A glutton for good running weather, I could not resist the Thanksgiving weekend weather. It was pitch-perfect: cloudless, warm, a cool breeze. The month before I had run my fastest marathon: just under four hours at the 2012 Marine Corps Marathon. So, I should have been recovering with light, slow, shallow runs.
But several hours on a cramped five-hour flight the night before had me buzzing with pent-up energy. So, I ran. Probably too far, probably too fast.
Sitting at a table in Starbucks on Saturday, Sunday, and Monday, plugging away all day on a project, time slipped by. It felt good to focus, all that energy cleared from my metabolic cache. When I stood to go home Monday night, my calves immediately tightened. The pain in the right calf eased, but the pain in the left calf did not.
I rested, iced, elevated the leg, and doubled up on liquids and bananas, but the pain did not subside. On Wednesday, I limped to work and trolled sports-medicine web pages. One web site after another said generally the same thing: A deep vein thrombosis (DVT), or blood clot, can closely resemble a leg cramp or a muscle tear. My stomach clenched.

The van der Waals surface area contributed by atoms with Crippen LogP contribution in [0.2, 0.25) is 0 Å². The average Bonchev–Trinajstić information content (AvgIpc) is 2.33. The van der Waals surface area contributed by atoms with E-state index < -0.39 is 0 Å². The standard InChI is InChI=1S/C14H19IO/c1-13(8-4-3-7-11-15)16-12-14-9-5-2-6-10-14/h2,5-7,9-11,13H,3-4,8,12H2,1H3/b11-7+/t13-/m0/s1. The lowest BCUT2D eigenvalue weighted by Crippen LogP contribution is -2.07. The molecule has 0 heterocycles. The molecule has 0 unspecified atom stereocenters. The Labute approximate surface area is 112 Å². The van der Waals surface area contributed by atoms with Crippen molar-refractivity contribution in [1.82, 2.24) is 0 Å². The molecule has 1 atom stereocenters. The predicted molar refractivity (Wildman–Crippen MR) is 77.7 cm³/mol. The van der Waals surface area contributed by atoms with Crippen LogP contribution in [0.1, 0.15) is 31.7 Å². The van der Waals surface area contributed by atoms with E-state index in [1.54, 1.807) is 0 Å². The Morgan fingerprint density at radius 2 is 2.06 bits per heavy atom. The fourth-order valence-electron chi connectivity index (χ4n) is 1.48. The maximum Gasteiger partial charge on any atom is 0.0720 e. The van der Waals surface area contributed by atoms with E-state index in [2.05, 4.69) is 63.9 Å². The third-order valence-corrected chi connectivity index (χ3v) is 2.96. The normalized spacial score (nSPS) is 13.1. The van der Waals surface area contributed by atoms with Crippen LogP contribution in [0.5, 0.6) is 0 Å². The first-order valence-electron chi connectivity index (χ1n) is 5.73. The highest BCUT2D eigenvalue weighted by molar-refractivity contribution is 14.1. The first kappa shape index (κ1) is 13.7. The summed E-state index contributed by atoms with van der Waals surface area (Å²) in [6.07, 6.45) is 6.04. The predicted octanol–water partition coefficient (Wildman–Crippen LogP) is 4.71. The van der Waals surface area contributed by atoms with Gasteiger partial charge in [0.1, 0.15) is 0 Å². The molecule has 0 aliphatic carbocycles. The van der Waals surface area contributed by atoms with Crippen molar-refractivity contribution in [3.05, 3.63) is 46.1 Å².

Recent long travel; a prolonged period of remaining in the same position; and red, painful, swelling were among the causes and symptoms listed. I had all but the redness and swelling. I called my doctor. She said to go to the nearest emergency room. I meant to sound as matter-of-fact when I told my boss why I was leaving early, but it came out more as a warble.
The emergency room’s ultrasound technician’s questions turned to silence as she tapped buttons on a keyboard and stared at the images on her screen, rarely looking up as she moved her wand over the clear jelly-like coating she’d smeared on my leg. When she stepped out of the room, I peeked at the images on her computer screen. I saw blue and grey shapes and a small red mound, like an ant hill.
It’s probably a muscle tear, the student doctor said. He came to prepare my history for the ER doctor. It would take a longer flight and longer period of immobility than a weekend at Starbucks to develop a DVT, he said. I was ready to believe him and would have, if it weren’t for that little red mound.
I was poking my leg to pinpoint the pain for the cheery nurse who’d come to check my vitals, when the ER doctor came in. He told me to take my hand off of my leg and not to do that again.